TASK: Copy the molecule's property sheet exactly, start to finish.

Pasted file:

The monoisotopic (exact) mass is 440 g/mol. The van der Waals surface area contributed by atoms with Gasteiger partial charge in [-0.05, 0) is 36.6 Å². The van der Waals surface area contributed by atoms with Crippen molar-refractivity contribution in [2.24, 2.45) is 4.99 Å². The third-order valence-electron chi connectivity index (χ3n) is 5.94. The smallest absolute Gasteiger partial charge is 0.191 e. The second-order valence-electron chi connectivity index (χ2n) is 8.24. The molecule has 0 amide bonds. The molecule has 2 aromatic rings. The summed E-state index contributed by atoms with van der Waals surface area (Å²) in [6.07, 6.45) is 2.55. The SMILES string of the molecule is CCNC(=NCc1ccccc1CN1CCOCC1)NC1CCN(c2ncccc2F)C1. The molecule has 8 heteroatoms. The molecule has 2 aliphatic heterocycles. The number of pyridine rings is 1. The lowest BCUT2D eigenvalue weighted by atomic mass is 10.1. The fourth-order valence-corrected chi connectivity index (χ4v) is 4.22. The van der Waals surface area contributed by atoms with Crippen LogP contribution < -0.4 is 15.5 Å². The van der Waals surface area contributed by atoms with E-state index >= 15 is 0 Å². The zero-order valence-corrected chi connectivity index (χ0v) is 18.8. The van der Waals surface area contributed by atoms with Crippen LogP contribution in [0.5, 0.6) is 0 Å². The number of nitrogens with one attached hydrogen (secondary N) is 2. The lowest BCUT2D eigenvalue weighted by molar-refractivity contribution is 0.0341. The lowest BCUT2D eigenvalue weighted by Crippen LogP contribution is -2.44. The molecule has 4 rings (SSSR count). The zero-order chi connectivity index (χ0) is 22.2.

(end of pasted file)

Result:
The monoisotopic (exact) mass is 440 g/mol. The van der Waals surface area contributed by atoms with Gasteiger partial charge in [-0.05, 0) is 36.6 Å². The van der Waals surface area contributed by atoms with Crippen molar-refractivity contribution in [2.24, 2.45) is 4.99 Å². The third-order valence-electron chi connectivity index (χ3n) is 5.94. The smallest absolute Gasteiger partial charge is 0.191 e. The second-order valence-electron chi connectivity index (χ2n) is 8.24. The molecule has 0 amide bonds. The molecule has 2 aromatic rings. The summed E-state index contributed by atoms with van der Waals surface area (Å²) in [6.07, 6.45) is 2.55. The SMILES string of the molecule is CCNC(=NCc1ccccc1CN1CCOCC1)NC1CCN(c2ncccc2F)C1. The molecule has 8 heteroatoms. The molecule has 2 aliphatic heterocycles. The number of pyridine rings is 1. The lowest BCUT2D eigenvalue weighted by atomic mass is 10.1. The fourth-order valence-corrected chi connectivity index (χ4v) is 4.22. The van der Waals surface area contributed by atoms with Crippen LogP contribution < -0.4 is 15.5 Å². The van der Waals surface area contributed by atoms with E-state index >= 15 is 0 Å². The zero-order valence-corrected chi connectivity index (χ0v) is 18.8. The van der Waals surface area contributed by atoms with Crippen LogP contribution in [0.5, 0.6) is 0 Å². The number of nitrogens with one attached hydrogen (secondary N) is 2. The lowest BCUT2D eigenvalue weighted by molar-refractivity contribution is 0.0341. The lowest BCUT2D eigenvalue weighted by Crippen LogP contribution is -2.44. The molecule has 4 rings (SSSR count). The zero-order chi connectivity index (χ0) is 22.2.